Clinicians cautioned about use of antihypertensive in children receiving kidney transplants who take tacrolimus
Patients who receive a kidney transplant risk having their body reject the new organ. The drug tacrolimus is given to reduce the patient's immune system activity, which lowers the risk of organ rejection. Children receiving a new kidney transplant may experience acute high blood pressure (hypertensive urgency) that can damage the transplanted kidney and cause other problems such as seizures. In order to control this high blood pressure, physicians may prescribe intravenous nicardipine, an antihypertensive agent. However, the authors of a new study warn clinicians to be cautious when using this antihypertensive in children receiving tacrolimus until completion of a full safety profile of nicardipine in transplant patients.
Their study found that the combination of tacrolimus and nicardipine may result in significant drug-drug interactions for some patients. These interactions may affect people in different ways, note the researchers at the Center for Education and Research on Therapeutics (CERT) at Children's Hospital Medical Center in Cincinnati. In some patients, tacrolimus may build up in the body to toxic levels, which could cause kidney injury or other side effects. Other patients may experience low tacrolimus levels when intravenous nicardipine is stopped, making kidney rejection a possible complication. They reported on one adult and one child treated with both drugs after a kidney transplant. They also evaluated data obtained from 2,068 other children receiving these transplants to see if the use of both drugs predicted adverse effects of immunosuppression.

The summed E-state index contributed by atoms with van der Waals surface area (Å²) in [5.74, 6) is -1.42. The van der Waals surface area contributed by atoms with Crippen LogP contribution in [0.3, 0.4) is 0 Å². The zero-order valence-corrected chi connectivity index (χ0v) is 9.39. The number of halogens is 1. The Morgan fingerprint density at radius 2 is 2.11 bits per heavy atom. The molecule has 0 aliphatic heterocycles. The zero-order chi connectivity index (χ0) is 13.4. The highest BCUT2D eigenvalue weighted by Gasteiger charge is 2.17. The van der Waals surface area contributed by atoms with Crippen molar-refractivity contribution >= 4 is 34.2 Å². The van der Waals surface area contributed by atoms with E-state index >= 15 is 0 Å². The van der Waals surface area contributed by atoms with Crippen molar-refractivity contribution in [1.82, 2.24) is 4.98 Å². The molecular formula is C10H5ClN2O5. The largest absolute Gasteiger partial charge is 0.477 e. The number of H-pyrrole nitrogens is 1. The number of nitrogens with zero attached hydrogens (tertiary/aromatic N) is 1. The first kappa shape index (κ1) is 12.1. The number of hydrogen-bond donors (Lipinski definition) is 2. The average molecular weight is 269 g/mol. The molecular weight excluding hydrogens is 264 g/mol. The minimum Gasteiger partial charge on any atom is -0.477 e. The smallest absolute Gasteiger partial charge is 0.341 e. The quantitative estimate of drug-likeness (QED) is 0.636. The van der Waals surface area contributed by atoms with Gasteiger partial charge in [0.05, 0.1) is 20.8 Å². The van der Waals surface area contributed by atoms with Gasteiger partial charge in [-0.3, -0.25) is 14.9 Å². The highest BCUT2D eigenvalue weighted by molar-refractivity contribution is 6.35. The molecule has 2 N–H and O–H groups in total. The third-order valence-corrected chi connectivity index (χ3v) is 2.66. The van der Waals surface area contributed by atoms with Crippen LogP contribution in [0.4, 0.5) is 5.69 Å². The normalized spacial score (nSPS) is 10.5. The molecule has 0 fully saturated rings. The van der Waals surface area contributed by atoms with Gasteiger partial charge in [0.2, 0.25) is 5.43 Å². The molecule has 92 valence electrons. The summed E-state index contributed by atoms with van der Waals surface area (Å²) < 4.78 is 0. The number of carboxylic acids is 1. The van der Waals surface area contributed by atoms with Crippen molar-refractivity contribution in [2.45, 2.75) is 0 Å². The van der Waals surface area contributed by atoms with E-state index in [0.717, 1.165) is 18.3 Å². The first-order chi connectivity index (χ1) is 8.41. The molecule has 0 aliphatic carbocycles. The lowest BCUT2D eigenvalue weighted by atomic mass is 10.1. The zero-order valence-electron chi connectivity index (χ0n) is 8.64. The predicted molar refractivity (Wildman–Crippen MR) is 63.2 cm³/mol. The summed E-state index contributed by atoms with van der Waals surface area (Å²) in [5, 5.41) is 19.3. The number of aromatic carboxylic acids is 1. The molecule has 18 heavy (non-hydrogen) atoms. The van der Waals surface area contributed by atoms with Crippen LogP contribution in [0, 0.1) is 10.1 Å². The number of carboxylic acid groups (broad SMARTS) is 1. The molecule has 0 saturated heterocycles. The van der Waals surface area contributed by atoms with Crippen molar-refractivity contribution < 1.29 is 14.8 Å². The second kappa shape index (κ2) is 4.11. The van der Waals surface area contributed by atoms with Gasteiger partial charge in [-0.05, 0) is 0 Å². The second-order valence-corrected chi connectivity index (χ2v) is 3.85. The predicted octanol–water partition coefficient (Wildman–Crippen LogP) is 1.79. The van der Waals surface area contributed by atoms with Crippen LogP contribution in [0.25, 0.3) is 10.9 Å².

The large-group analysis of data from 42 pediatric hospitals showed that over a 5-year period, there was an increase in the use of intravenous nicardipine, from 6.2 percent in 2003 to 10.3 percent in 2008. The majority of kidney recipients (79 percent) received an order to receive tacrolimus. In addition, 225 children (11 percent) received intravenous nicardipine; 196 of these received both medications. Children receiving both drugs had a rate of adverse events of immunosuppression of 7.1 percent compared with 3 percent for those not receiving intravenous nicardipine.
White children had a nearly threefold increased risk for such adverse events than black children. This is likely due to the fact that most white patients rely on just one enzyme to metabolize tacrolimus compared with most black patients who have two enzymes, note the researchers.
Their study was funded in part by a grant from the Agency for Healthcare Research and Quality (HS16957) to the Cincinnati Children's Hospital Medical Center CERT. For more information on the CERTs program, visit http://www.certs.hhs.gov.
See "Interaction between tacrolimus and intravenous nicardipine in the treatment of post-kidney transplant hypertension at pediatric hospitals," by David K. Hooper, M.D., Adam C. Carle, M.A., Ph.D., Joseph Schuchter, and Jens Goebel, in Pediatric Transplantation 15, pp. 88-95, 2011.
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